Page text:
Tax Guru – Ker$tetter Letter

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Archive for October 3rd, 2009

Gifts From Parents

Posted by taxguru on October 3, 2009

Q:

Subject:  gifts of 13,000

Good Afternoon,
 
If I am reading it correctly, it states that a married couple  can receive up to $52,000 a year.
Would it be done like this, My mother writing a check out for 13,000 to both my husband and I and then my dad writing a check for $13,000 to both my husband and I. Now the money would be out of the same account with both their names on the check. One signing 2 checks and the other signing the other 2 checks.  We are in Ct and they are in North Carolina. We are trying to buy a house and they want to give us money. Thank you.

A:

Gifting strategies are the kinds of things you and your parents should be discussing with your own personal professional tax advisors because there are several different ways in which they can be structured.

I noticed some aspects of gifting that you appear to be confused about.

First, there is no maximum amount of gifts that can be received.  For the recipients, gifts are exempt from income tax.  However, if you were to be given non-cash items, such as stocks or real estate, that have appreciated in value since your parents purchased them, there could be tax consequences when you sell them because you are required to maintain your parents’ cost basis.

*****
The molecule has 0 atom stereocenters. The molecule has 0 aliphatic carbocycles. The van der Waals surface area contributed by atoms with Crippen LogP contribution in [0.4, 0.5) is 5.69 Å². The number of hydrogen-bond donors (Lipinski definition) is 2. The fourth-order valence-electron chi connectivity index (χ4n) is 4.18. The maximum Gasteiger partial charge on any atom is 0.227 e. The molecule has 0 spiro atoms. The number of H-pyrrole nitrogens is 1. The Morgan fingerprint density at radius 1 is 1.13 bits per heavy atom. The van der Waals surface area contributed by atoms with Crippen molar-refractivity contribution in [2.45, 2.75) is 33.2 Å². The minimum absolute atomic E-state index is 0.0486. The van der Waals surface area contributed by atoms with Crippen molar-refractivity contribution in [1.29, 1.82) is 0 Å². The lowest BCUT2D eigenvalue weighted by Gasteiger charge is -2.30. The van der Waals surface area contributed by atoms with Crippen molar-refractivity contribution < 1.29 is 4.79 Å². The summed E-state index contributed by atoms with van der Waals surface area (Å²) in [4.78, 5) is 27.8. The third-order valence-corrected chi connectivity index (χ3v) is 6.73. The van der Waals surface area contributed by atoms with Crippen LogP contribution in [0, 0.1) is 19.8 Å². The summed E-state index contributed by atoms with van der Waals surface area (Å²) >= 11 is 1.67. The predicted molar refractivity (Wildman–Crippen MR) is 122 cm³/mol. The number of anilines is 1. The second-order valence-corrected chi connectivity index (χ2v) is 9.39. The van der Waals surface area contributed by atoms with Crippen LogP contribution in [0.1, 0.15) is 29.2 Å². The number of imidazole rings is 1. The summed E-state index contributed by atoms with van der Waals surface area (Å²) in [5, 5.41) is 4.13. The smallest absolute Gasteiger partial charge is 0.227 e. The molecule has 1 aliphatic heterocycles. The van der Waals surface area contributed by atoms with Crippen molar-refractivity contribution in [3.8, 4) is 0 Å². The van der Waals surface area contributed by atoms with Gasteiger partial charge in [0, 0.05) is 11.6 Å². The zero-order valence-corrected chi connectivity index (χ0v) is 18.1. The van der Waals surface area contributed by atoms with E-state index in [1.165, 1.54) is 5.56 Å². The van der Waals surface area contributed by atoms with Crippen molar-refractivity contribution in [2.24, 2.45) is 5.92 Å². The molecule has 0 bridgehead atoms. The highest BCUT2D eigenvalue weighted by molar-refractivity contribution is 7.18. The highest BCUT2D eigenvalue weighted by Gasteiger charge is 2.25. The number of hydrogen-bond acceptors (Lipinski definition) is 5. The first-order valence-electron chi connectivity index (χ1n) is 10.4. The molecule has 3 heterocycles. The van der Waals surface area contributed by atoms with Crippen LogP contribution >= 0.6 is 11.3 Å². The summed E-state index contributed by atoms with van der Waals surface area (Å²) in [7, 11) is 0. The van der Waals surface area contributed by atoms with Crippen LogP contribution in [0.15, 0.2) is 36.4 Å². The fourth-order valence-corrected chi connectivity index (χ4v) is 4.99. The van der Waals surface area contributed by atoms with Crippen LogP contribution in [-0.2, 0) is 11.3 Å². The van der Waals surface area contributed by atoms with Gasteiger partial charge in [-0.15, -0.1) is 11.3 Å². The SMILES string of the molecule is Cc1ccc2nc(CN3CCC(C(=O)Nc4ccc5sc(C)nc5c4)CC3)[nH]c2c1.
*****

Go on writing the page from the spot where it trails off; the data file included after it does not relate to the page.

From the givers’ (your parents) perspective, there is also no maximum that they can give away in a year.  However, if either of them were to give any person more than $13,000 during a single calendar year, they would be required to file a Gift Tax return (Form 709) to report that to IRS.  There is also a lifetime exemption of one million dollars of gifts per giver, so even if they exceed the annual $13,000 limit, they wouldn’t have to actually pay any gift tax until they have used up the million dollars.

There is a provision in the tax law allowing for married couples to split their gifts if they are made by only one spouse from his/her separate money.  This enables both spouses to use their $13,000 annual exemption.

In the proposed plan that you mentioned, it sounds as if the bank account is jointly owned, so each could give you $13,000 and your husband another $13,000 without the need for any gift tax returns or gift splitting.  Added all together, that would be $52,000.

This was a rather lengthy way to say that your plan appears valid. However, there are ways to transfer even larger amounts of money without exceeding the annual limits that should be discussed with your own personal professional tax advisor.

For example, if you needed $200,000 right now, your parents could gift you the $52,000 in 2009 and loan you the additional $148,000.  In future years the principal of the loan could be forgiven as gifts in those years in increments of $13,000 or whatever the annual limit is in those years.

I hope this helps.

Good luck.

Kerry Kerstetter

Follow-Up:

thank you so much for getting back to me.

  

 

 

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